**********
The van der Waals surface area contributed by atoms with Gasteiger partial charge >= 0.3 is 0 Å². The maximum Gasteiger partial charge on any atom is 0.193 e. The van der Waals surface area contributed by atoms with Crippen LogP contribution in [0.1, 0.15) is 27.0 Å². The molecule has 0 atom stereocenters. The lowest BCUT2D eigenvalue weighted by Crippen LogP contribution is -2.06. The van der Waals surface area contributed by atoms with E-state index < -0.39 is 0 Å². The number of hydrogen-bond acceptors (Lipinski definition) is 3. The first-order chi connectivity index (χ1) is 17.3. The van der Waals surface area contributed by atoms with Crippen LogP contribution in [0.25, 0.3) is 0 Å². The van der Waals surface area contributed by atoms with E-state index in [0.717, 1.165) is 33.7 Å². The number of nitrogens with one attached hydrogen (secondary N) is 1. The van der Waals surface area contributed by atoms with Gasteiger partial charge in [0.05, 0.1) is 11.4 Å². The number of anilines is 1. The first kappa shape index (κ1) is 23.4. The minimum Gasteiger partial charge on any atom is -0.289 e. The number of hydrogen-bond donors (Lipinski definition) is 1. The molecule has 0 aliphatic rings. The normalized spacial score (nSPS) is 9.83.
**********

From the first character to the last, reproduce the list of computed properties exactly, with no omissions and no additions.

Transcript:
The van der Waals surface area contributed by atoms with Gasteiger partial charge >= 0.3 is 0 Å². The maximum Gasteiger partial charge on any atom is 0.193 e. The van der Waals surface area contributed by atoms with Crippen LogP contribution in [0.1, 0.15) is 27.0 Å². The molecule has 0 atom stereocenters. The lowest BCUT2D eigenvalue weighted by Crippen LogP contribution is -2.06. The van der Waals surface area contributed by atoms with E-state index < -0.39 is 0 Å². The number of hydrogen-bond acceptors (Lipinski definition) is 3. The first-order chi connectivity index (χ1) is 17.3. The van der Waals surface area contributed by atoms with Crippen LogP contribution in [0.25, 0.3) is 0 Å². The van der Waals surface area contributed by atoms with E-state index in [0.717, 1.165) is 33.7 Å². The number of nitrogens with one attached hydrogen (secondary N) is 1. The van der Waals surface area contributed by atoms with Gasteiger partial charge in [0.05, 0.1) is 11.4 Å². The number of anilines is 1. The first kappa shape index (κ1) is 23.4. The minimum Gasteiger partial charge on any atom is -0.289 e. The number of hydrogen-bond donors (Lipinski definition) is 1. The molecule has 0 aliphatic rings. The normalized spacial score (nSPS) is 9.83.